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Mayor Kevin Faulconer: From Minimum Wage To Comic-Con

Mayor Kevin Faulconer: From Minimum Wage to Comic-Con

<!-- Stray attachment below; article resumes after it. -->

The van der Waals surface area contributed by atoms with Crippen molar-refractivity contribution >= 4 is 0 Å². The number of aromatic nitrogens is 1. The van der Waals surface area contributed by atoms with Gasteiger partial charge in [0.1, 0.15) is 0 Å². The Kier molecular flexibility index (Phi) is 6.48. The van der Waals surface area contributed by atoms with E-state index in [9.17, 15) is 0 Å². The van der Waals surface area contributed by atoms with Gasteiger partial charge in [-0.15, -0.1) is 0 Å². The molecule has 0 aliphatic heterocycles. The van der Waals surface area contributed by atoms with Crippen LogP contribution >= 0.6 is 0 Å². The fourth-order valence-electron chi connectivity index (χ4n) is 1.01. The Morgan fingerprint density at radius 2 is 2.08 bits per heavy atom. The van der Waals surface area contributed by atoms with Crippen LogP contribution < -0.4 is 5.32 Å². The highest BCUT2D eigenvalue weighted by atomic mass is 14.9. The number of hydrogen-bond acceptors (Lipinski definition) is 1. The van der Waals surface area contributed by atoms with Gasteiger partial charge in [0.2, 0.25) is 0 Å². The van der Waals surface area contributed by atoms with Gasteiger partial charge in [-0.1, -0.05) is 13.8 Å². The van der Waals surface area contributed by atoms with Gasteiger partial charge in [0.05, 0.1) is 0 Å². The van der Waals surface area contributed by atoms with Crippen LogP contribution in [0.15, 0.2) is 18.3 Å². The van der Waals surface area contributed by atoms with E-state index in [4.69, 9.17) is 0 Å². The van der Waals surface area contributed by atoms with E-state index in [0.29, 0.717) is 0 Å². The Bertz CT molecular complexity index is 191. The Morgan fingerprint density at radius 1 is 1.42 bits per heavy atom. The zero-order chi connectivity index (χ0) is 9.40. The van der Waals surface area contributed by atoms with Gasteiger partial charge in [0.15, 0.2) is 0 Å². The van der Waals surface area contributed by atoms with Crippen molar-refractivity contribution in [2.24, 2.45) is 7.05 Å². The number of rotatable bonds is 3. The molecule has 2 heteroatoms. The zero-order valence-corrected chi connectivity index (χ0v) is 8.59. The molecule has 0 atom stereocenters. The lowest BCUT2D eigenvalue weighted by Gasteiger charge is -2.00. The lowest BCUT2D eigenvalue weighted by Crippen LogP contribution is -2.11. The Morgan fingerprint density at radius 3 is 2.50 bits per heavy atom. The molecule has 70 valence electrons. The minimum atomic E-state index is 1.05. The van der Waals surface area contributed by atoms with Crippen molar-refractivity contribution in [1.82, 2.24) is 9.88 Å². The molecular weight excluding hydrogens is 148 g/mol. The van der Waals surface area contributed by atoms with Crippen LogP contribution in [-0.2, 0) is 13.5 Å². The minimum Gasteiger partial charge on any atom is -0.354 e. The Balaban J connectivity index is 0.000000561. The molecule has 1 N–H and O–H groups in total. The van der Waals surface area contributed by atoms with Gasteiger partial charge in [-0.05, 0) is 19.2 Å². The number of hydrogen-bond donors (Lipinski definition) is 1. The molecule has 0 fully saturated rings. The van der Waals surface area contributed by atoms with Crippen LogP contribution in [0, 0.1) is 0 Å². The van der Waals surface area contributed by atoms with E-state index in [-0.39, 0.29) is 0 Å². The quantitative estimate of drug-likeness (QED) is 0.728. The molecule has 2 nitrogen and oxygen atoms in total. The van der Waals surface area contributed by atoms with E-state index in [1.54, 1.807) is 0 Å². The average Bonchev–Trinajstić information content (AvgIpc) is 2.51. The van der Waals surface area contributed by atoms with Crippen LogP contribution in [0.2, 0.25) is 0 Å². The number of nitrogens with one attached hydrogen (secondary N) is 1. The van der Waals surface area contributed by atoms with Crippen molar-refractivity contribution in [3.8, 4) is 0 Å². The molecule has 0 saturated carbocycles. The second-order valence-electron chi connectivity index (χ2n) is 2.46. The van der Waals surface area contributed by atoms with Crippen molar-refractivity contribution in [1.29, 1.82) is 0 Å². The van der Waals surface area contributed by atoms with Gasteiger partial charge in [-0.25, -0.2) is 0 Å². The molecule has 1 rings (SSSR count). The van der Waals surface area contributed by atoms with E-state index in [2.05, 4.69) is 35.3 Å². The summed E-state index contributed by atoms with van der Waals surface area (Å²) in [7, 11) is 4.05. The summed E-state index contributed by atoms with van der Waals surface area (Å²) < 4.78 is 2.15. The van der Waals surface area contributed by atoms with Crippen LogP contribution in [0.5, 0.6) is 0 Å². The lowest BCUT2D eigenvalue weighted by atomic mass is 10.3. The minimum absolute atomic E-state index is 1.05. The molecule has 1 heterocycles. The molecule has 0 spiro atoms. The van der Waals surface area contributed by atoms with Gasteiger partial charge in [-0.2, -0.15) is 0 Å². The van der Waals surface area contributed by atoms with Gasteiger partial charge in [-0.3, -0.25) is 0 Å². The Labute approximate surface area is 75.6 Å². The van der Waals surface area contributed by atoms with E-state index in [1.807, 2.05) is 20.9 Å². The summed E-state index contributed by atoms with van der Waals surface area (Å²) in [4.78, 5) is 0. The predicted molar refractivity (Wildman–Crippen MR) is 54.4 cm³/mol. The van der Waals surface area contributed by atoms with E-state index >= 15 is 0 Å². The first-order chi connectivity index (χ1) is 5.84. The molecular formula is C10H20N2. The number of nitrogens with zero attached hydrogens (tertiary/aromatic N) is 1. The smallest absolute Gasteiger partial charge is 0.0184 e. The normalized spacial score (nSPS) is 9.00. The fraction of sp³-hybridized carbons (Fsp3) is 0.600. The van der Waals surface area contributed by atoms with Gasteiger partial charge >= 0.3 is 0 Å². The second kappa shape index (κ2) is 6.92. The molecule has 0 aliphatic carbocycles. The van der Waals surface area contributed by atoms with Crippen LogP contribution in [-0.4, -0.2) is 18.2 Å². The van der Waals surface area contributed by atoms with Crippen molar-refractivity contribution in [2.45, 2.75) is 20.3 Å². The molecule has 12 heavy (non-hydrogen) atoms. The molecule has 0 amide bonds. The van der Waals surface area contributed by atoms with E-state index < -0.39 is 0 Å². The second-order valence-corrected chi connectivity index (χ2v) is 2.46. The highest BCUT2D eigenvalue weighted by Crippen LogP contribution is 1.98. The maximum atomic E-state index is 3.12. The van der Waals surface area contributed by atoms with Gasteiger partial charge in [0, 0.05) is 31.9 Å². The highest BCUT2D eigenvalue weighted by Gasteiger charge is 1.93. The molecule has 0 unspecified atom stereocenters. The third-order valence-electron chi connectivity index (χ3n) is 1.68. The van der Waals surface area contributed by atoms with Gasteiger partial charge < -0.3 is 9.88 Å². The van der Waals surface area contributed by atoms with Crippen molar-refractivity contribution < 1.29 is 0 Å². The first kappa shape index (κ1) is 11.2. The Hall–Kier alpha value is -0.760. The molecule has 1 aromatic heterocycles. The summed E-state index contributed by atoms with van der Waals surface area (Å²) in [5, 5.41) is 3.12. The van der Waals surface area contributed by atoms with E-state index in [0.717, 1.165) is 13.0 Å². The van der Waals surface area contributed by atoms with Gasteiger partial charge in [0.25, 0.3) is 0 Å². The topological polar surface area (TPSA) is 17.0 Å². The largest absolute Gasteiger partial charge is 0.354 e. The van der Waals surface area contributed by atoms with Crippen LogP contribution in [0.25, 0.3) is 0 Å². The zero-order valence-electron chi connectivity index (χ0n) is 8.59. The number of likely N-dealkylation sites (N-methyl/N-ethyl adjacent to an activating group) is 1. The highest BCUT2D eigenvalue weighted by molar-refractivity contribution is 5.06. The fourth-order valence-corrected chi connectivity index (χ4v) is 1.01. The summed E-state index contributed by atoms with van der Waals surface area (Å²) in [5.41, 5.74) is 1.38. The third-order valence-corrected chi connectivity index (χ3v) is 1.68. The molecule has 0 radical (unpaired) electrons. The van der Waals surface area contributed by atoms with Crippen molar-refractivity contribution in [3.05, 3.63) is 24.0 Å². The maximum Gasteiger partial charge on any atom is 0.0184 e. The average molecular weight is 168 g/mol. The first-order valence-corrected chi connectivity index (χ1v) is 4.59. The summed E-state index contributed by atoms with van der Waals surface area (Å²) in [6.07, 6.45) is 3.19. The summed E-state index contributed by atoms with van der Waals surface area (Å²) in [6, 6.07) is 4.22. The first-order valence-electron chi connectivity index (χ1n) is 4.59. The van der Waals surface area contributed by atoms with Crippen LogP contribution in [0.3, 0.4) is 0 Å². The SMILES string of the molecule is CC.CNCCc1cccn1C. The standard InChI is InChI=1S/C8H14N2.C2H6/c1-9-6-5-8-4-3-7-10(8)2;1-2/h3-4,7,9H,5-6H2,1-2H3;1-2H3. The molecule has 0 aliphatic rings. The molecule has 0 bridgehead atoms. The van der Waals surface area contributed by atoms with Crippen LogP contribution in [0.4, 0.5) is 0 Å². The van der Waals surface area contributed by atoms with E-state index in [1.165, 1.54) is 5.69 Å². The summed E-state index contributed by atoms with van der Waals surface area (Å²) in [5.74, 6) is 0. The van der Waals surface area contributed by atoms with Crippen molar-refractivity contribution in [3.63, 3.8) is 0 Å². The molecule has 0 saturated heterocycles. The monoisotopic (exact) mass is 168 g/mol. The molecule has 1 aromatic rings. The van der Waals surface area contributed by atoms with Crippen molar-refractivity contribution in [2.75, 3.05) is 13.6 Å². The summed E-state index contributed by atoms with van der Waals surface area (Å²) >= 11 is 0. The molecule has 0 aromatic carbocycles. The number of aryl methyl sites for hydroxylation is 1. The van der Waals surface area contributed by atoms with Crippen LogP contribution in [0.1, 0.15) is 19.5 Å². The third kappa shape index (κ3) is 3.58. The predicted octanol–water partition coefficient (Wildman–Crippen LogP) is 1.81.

Mayor Kevin Faulconer: From Minimum Wage to Comic-Con
Mayor Kevin Faulconer - From Minimum Wage to Comic Con GUEST:Mayor Kevin Faulconer, City of San Diego